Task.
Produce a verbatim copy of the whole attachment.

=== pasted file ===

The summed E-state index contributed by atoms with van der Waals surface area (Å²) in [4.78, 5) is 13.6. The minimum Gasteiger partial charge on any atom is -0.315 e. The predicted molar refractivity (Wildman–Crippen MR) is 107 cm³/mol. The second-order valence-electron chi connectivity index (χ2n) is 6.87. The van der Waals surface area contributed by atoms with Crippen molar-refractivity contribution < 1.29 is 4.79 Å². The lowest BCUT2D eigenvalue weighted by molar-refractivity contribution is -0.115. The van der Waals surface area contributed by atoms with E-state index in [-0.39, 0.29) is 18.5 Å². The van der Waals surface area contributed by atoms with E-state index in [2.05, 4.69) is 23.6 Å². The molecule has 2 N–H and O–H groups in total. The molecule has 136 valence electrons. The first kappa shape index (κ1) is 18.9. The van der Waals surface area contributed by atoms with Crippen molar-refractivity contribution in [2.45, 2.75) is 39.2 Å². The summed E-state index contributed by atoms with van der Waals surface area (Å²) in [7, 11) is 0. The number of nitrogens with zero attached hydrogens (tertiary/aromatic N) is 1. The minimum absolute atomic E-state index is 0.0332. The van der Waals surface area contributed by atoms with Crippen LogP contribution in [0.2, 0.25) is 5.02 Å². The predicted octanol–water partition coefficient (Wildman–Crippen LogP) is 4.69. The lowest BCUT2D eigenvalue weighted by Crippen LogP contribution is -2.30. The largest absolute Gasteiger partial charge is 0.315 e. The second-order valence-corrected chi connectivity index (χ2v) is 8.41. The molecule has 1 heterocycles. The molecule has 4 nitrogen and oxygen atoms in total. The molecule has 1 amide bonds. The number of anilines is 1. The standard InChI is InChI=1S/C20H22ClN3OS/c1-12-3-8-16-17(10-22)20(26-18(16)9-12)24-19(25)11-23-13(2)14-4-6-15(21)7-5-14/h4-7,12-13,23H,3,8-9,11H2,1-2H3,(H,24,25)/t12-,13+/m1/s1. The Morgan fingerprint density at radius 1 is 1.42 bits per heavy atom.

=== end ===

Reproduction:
The summed E-state index contributed by atoms with van der Waals surface area (Å²) in [4.78, 5) is 13.6. The minimum Gasteiger partial charge on any atom is -0.315 e. The predicted molar refractivity (Wildman–Crippen MR) is 107 cm³/mol. The second-order valence-electron chi connectivity index (χ2n) is 6.87. The van der Waals surface area contributed by atoms with Crippen molar-refractivity contribution < 1.29 is 4.79 Å². The lowest BCUT2D eigenvalue weighted by molar-refractivity contribution is -0.115. The van der Waals surface area contributed by atoms with E-state index in [-0.39, 0.29) is 18.5 Å². The van der Waals surface area contributed by atoms with E-state index in [2.05, 4.69) is 23.6 Å². The molecule has 2 N–H and O–H groups in total. The molecule has 136 valence electrons. The first kappa shape index (κ1) is 18.9. The van der Waals surface area contributed by atoms with Crippen molar-refractivity contribution in [2.45, 2.75) is 39.2 Å². The summed E-state index contributed by atoms with van der Waals surface area (Å²) in [7, 11) is 0. The number of nitrogens with zero attached hydrogens (tertiary/aromatic N) is 1. The minimum absolute atomic E-state index is 0.0332. The van der Waals surface area contributed by atoms with Crippen LogP contribution in [0.2, 0.25) is 5.02 Å². The predicted octanol–water partition coefficient (Wildman–Crippen LogP) is 4.69. The lowest BCUT2D eigenvalue weighted by Crippen LogP contribution is -2.30. The largest absolute Gasteiger partial charge is 0.315 e. The second-order valence-corrected chi connectivity index (χ2v) is 8.41. The molecule has 1 heterocycles. The molecule has 4 nitrogen and oxygen atoms in total. The molecule has 1 amide bonds. The number of anilines is 1. The standard InChI is InChI=1S/C20H22ClN3OS/c1-12-3-8-16-17(10-22)20(26-18(16)9-12)24-19(25)11-23-13(2)14-4-6-15(21)7-5-14/h4-7,12-13,23H,3,8-9,11H2,1-2H3,(H,24,25)/t12-,13+/m1/s1. The Morgan fingerprint density at radius 1 is 1.42 bits per heavy atom.